There’s a snake at The College of Musical Arts at Bowling Green State University, but don’t fear its bite — the serpent is a rare, snake-like predecessor to the tuba and the French horn.

The college is hosting a residency featuring Douglas Yeo, one of the world’s leading exponents of the instrument, which will culminate in a concert Thursday evening. The residency will include a free public concert, a master class and a seminar, featuring BGSU faculty and staff.

“The Ruth P. Varney Serpent: A Conversation and Concert Led by Douglas Yeo” will cap off the residency events. It begins at 8 p.m. at the Bryan Recital Hall in the Moore Musical Arts Center, with a reception following in the Kennedy Green Room. The program features period pieces that prominently showcase the serpent and the various qualities that make it unique and relevant today.

The Varney Serpent is a military serpent, said to have been used in the Boer War (South Africa, October 1899-May 1902), and estimated to have been made in the 1830s, so Christopher Eley’s “The Duke of York’s March” (1795), Samuel Wesley’s “March in D” (1777) and the four pieces from Franz Joseph Haydn are all appropriate for the instrument. Yeo’s performance will be accompanied by students and faculty from the College of Musical Arts.

While it is in the brass family, the instrument is actually made of wood and leather, so it has a more muted sound than the actual brass instruments that followed in horn evolution. During the performance, the serpent player is positioned in the center position.

“The serpent doesn’t belong on the end, because it is part of the ensemble,” Yeo said.

Historically, the serpent would be playing the low notes and Yeo will be seated next to the bassoon and French horn.

“The sound of the symphony orchestra of 200 years ago was very different that it is today. Instruments all were much softer in their sound and had a more woody, rich and breathy quality,” said Yeo.

“I‘m bringing it back to life,” Yeo said.

The Varney Serpent had not been played for over 100 years. Fortunately, time had been kind to the Varney Serpent. While it had sat next to a piano in the Varney household, essentially a piece of art, for much of that time, little damage had taken place. The only damage is to the original ivory mouthpiece, which is cracked and unplayable, but is with the instrument. Yeo will be using a boxwood mouthpiece, which, except for the material, is almost identical to a modern metal trombone mouthpiece. During the several months Yeo has been practicing with the Varney Serpent, he has oiled the wood and leather and brought back the action of the four keys.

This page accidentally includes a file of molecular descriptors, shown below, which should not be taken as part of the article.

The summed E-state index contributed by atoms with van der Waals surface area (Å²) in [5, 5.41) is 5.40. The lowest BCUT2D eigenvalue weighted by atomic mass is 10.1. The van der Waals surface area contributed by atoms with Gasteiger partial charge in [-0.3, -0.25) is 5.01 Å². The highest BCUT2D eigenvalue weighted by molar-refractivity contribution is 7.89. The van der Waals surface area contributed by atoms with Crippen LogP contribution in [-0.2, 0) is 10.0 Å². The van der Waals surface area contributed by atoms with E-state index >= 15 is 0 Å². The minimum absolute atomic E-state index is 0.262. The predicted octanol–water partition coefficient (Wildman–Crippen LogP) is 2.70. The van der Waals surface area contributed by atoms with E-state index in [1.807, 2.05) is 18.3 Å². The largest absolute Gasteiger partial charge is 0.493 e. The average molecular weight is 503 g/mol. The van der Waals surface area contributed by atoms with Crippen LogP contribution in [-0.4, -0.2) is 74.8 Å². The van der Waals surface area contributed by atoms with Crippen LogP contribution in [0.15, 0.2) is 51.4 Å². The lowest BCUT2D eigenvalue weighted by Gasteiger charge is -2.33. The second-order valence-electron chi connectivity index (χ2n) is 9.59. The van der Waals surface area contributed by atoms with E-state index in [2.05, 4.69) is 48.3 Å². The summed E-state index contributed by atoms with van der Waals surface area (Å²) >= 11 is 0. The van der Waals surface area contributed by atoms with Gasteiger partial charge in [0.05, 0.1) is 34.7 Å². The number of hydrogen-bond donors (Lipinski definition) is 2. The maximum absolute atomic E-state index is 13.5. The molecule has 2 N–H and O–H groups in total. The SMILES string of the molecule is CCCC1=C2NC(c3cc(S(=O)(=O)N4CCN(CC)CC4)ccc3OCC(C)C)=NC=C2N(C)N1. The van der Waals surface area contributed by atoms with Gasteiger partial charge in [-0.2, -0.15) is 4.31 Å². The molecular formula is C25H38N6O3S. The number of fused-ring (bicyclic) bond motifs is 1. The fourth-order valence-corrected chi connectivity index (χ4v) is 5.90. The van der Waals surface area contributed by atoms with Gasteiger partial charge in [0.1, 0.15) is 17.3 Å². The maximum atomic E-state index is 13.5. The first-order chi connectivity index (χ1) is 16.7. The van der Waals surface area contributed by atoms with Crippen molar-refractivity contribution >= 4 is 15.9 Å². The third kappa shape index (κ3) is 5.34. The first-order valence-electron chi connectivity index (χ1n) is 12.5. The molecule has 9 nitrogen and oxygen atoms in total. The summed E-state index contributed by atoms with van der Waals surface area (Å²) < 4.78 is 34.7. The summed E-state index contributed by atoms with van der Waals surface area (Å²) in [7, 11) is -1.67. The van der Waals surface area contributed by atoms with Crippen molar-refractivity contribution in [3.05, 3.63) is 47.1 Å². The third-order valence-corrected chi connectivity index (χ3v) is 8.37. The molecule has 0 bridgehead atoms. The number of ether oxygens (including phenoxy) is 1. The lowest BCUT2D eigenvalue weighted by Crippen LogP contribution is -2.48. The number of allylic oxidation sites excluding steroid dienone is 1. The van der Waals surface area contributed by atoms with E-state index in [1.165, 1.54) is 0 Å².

The serpent was invented in the 16th century. At that time, metal working with modern tools, like the electric lathe, was not yet available. The Varney Serpent is an eight-foot long tube made of hand-carved wood and leather, with metal supports. The metal supports are there for added strength, as this would have been used in military marches on foot or horseback. Early serpents had no keys, while later instruments had as many as 14. The Varney Serpent has four.

“Because instruments have been refined and made ‘perfect’ doesn’t mean that their predecessors didn’t have something to bring to the table. There is no instrument in all of music that has the sound, the timbre, of the serpent. It is a unique instrument that was designed to provide a bridge between brasses and woodwinds,” Yeo said.

The shape of the curves of the serpent also changed over time, with an original front-facing orientation held between the knees to the military style Varney Serpent held to the side with tighter curves. Because of the curve shape, the holes were not placed for ease of note creation, but for holding the instrument. That makes the fingering different for each shape of a serpent and makes demands of the player’s skill in creating the right pitch for the note.

Every morning, Yeo said he asks the serpent, “What kind of mood are you in today?” Because of the natural materials, changes in temperature, humidity and air pressure all have their impact on the sound of the instrument, to which the player must adjust.

Yeo spent 27 years as a trombonist with the Boston Symphony Orchestra and four years as a professor at Arizona State University, from which he recently retired. As a soloist, he performed Simon Proctor’s Serpent Concerto with John Williams and the Boston Pops Orchestra in 1997 and has subsequently played it with five other orchestras around the country. He has a serpent performance CD that has received high acclaim as well as the instructional DVD project, “Approaching the Serpent: An Historical and Pedagogical Overview.”

This unique serpent is a donation to the college from Dr. Glenn Varney, professor emeritus of management. The two days of events are in honor of his wife, Connie, who inherited the instrument from her mother, Ruth. The instrument was purchased for Ruth in London at an antique store in the early 1900s. Ruth received her degree in music from Ohio Wesleyan University.

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